Why did we let them get our hopes up to begin with?
Here's the thing: I spent the day covering the Pac-12 Basketball media day for SBNation Los Angeles. At the time I agreed to cover it a couple weeks ago, I figured I was going to need something to do during the NBA lockout. By this morning, I assumed that was happily not going to be the case, based on the positive news coming out of New York - all indications were that an agreement was imminent.
Driving back from downtown LA this afternoon, I was listening to Mason and Ireland on ESPN 710, something I usually try to avoid doing, but given the situation it seemed like I needed to bite the bullet and get caught up ASAP. In the car, I had the "pleasure" (please note ironic quotation marks) of listening to David Stern's press conference following the break down in today's talks.
In the big picture, it's perfectly legitimate to resolve all the lesser issues while leaving the big issue, in this case BRI, on the back burner. I have no problem with that in principle. I do however find it more than a little strange, after talks have already twice broken down over a supposed pre-condition of the acceptance of a 50-50 split, to get back together and remain entrenched at 50-50. Why not just stick with the pre-condition, if it is, well, you know, a pre-condition?
I am also completely flabbergasted at all of the leaked optimism over the last couple of days. Who are these league sources saying that they expected a handshake today? Did they know that Stern was going to stand fast at 50%, and if so, how on earth could they expect a handshake? The players refused to even meet last week when 50% was on the table. How exactly can a league source have an expectation of a deal if 50% is their final offer? Something doesn't add up.
I was particularly infuriated by one thing Stern said in his press conference. I'm not talking about "Billy left the room", which obviously will become the next big thing in this meme-ilicious lockout. No, it was this tidbit (I'm going to paraphrase because I was listening on the radio and I have not tracked down a video or a transcript yet to get the exact wording):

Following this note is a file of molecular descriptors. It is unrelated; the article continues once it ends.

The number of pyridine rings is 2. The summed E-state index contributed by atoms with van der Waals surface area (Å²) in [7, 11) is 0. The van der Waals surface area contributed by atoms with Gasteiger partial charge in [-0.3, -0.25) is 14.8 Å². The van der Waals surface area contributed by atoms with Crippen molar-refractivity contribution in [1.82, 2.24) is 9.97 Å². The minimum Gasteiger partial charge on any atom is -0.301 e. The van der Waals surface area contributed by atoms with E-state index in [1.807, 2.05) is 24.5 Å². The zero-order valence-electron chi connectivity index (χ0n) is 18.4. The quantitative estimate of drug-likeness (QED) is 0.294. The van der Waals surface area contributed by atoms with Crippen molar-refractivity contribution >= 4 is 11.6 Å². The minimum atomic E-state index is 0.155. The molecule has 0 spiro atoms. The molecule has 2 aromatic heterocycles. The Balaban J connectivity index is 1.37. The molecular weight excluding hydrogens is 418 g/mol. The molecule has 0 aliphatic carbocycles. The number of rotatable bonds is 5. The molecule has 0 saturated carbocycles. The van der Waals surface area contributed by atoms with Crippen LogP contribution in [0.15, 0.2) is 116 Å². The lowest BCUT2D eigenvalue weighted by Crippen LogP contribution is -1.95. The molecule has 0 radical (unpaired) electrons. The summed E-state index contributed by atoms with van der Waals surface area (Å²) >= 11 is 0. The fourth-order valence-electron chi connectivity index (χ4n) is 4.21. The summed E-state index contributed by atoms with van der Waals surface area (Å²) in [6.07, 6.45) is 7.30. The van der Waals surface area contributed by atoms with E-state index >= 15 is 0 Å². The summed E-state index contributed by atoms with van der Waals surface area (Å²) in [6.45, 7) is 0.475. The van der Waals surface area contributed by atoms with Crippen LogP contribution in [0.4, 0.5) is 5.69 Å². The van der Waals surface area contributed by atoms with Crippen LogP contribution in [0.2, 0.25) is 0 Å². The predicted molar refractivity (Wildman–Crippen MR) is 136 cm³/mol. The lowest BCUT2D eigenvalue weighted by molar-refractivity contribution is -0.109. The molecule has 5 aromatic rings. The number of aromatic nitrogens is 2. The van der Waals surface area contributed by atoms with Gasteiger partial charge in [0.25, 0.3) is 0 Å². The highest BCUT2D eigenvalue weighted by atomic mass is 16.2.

The players are also interested in revenue sharing, but it's impossible to revenue share when you're losing money, so we can't accept 52%.
That is a blatant misrepresentation. In fact, misrepresentation is way too nice a word. It's a lie, only it goes beyond that - it's really just nonsensiical. It's a little like saying "We can't do this because 2+2 does not equal 4." You can say it, but that doesn't make it true, and in fact it's patently, painfully, obviously false.
Revenue is not profit, which David Stern knows perfectly well. You might technically not be able to "profit share" if you're losing money, but of course you can revenue share. This whole idea that the owners must have guaranteed profits is the most ludicrous part of the entire lockout, and Stern's insidious attempts to make that position seem somehow noble by linking it to revenue sharing and competitive balance is beyond the pale. If the NBA had had more robust revenue sharing last season, then the Lakers would have made less money, while some of the other teams would have lost less money. The total would of course have remained the same, but it still would have been helpful to the low revenue, small market teams. Earlier in this process, Stern and Silver have used the line "You can't revenue share your way out of losses" which is true enough - but not really relevant. If we are to believe their numbers, the NBA certainly needs to lower their overall expenses or increase their overall revenues in order to make some money - but they also need revenue sharing from the rich teams to the poor teams, with or without a new CBA. To suggest otherwise is simply wrong.
At the end of the day, I am surprised and dismayed by the day's events. After spending a day as a college basketball blogger I can honestly tell you - that's not who I am. I'm a Clippers blogger. I need the Clippers. The thought that I'm going to be trying to care about UCLA and USC a month from now has me downright depressed.